anonymous
  • anonymous
how do you find the horizontal asymptote of (x^2-1)/(x^2+1)
Mathematics
  • Stacey Warren - Expert brainly.com
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SOLVED
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chestercat
  • chestercat
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DebbieG
  • DebbieG
There are rules for what kind of horizontal asymptote you get, based on the degree of the num'r as compared to the degree of the den'r. Where, as here, the degrees are equal, you get a horizontal asymyptote at the line: y=p/q where p is the leading coefficient of the num'r and q is the leading coefficient of the den'r.
anonymous
  • anonymous
dude im only a sophmore in high schoool
anonymous
  • anonymous
chill out with the big words

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anonymous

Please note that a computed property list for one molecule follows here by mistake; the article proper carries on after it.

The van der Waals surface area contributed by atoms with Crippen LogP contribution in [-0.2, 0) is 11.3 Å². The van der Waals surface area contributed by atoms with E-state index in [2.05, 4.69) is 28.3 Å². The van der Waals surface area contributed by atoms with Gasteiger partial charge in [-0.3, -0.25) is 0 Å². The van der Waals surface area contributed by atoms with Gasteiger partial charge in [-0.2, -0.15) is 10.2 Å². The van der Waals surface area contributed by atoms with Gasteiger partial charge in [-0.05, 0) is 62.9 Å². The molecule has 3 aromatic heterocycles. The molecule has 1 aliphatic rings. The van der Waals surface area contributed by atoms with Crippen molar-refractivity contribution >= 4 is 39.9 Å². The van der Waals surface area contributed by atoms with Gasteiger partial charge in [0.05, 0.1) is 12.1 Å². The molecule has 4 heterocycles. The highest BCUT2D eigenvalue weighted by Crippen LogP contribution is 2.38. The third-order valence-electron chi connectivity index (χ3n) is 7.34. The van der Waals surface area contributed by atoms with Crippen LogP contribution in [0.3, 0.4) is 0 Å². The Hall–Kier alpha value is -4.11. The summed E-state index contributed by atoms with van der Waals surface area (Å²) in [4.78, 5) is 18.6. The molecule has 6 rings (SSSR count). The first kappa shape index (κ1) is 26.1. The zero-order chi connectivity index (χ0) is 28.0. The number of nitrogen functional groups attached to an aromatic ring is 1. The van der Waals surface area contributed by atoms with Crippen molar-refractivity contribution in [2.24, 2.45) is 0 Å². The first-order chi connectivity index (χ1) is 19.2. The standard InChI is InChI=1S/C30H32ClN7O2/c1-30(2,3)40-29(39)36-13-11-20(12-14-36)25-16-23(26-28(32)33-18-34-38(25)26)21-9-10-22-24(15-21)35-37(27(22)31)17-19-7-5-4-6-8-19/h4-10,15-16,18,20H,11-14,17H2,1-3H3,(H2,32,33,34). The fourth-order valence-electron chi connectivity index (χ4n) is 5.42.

• anonymous
got it
DebbieG
  • DebbieG
"big words"?? really? if you are doing problems on "horizontal asymptote", then you certainly should know what that means. I'm not sure what else I used that would qualify as a "big word", other than maybe "coefficient", but DUDE, that comes WAY before "horizontal asymptote" in a typical math education. and I'm not a dude.
anonymous
  • anonymous
sorry about the gender mix up. ironically enough i did learn what coefficient means. i guess at my school they didnt teach us what a horizontal asymptote is.
DebbieG
  • DebbieG
Oh, sorry.... I looked at the post too quickly, I thought you were the question asker. Didn't notice that you were just a random pop-in to the thread to comment on the big words, lol.
goformit100
  • goformit100
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